The only way to know is to experiment. Sometimes "ideal" x-overs sound like crap. It is a pain, but the only way to please your particular ears is to relentlessly pursue what satisfies you. You need to take your listening environment into account. Basically, it is subjective. I have done the science for twenty years or more, and what sounds good, images, and creates a soundstage will ultimately be up to your particular ears. My system satisfies my every sonic desire, many agree, but my father believes it is missing something despite objective spectrum analyzation. So, to each his own. I tear mine down and add or delete passive components almost every two weeks, so there you go, if you like it then who cares? The solution, really, is to have your passive x-over located on the OUTSIDE of your cabinet, that way you can tweak away at will, and once you find audio Nirvana, hot glue it into your cabinet. Cheers, and good luck. (Madisound will give you the LEAP values for around 30 bucks, but I bet you still end up tweaking values of your components to suit your ears and your environment).
 
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You are in luck, MS sells both of the drivers - it's worth the $30 to get your project started. Agree with assembling xo boards outside the cabinet - two smaller ones work out well also (each); don't cut all the leads on the parts, may be taking them back apart after a few days.



The only way to know is to experiment. Sometimes "ideal" x-overs sound like crap. It is a pain, but the only way to please your particular ears is to relentlessly pursue what satisfies you. You need to take your listening environment into account. Basically, it is subjective. I have done the science for twenty years or more, and what sounds good, images, and creates a soundstage will ultimately be up to your particular ears. My system satisfies my every sonic desire, many agree, but my father believes it is missing something despite objective spectrum analyzation. So, to each his own. I tear mine down and add or delete passive components almost every two weeks, so there you go, if you like it then who cares? The solution, really, is to have your passive x-over located on the OUTSIDE of your cabinet, that way you can tweak away at will, and once you find audio Nirvana, hot glue it into your cabinet. Cheers, and good luck. (Madisound will give you the LEAP values for around 30 bucks, but I bet you still end up tweaking values of your components to suit your ears and your environment).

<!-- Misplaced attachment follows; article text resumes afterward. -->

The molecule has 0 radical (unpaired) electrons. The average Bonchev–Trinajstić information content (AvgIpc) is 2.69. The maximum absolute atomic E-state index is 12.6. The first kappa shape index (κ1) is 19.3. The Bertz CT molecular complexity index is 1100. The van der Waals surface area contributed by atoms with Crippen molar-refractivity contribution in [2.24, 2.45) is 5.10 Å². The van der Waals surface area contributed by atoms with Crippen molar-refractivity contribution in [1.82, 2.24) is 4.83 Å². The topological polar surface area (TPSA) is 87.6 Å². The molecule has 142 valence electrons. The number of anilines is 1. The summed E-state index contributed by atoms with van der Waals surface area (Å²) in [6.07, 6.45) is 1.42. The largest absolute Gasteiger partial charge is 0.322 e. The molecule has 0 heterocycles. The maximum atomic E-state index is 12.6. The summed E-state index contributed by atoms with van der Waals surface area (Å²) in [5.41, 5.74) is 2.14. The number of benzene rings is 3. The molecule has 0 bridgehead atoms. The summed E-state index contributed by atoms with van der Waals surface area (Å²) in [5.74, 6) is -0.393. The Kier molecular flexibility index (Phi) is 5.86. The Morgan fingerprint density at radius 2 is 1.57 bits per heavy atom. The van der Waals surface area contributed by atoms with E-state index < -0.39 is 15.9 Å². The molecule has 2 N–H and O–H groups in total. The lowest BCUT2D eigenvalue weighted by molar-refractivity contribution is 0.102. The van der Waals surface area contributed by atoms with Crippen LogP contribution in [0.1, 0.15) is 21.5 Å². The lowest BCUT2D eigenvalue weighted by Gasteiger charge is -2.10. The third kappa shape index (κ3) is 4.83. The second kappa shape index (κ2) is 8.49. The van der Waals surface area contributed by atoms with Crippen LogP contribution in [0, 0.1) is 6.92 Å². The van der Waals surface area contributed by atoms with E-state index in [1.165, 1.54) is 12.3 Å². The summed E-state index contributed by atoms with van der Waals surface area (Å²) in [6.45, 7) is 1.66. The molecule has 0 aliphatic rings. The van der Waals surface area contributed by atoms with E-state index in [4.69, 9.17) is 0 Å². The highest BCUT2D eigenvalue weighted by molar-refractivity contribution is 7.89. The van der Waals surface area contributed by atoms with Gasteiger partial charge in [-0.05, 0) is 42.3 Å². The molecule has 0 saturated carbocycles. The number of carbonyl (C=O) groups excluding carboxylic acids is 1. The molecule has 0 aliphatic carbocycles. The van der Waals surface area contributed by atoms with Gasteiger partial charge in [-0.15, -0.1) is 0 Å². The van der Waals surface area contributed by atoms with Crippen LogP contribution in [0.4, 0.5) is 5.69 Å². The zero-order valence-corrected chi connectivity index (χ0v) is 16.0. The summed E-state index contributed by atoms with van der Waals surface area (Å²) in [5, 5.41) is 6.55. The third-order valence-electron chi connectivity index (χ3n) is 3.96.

GaryM44

Member
2013-01-25 5:10 am
The only way to know is to experiment . . . . The solution, really, is to have your passive x-over located on the OUTSIDE of your cabinet, that way you can tweak away at will, and once you find audio Nirvana, hot glue it into your cabinet.

I assumed that is what I'd end up doing. I designed the enclosure with separate compartments for the xovers, with removable backs.

(Madisound will give you the LEAP values for around 30 bucks, but I bet you still end up tweaking values of your components to suit your ears and your environment).

Yes. I ordered that service, and received a reply that it would take 4-6 weeks to produce the design. They asked if that was acceptable. I cancelled.
 

Jay1111

Member
2013-02-14 6:16 am
AZ
Even if you use the specific impedance value at the crossover point, a crossover isnt a brick wall... Impedance will rise with frequency. At the minimum you should have someone figure out a zobel circuit to achieve a completely flat impedance curve, which will get you closer to usable results. I can easily do this for you if the drivers you're using have a manufacturers curve available.


You still will have no way of adjusting the response based on the acoustic offsets, for proper phase integration, but you can at least have a speaker without large peaks and dips.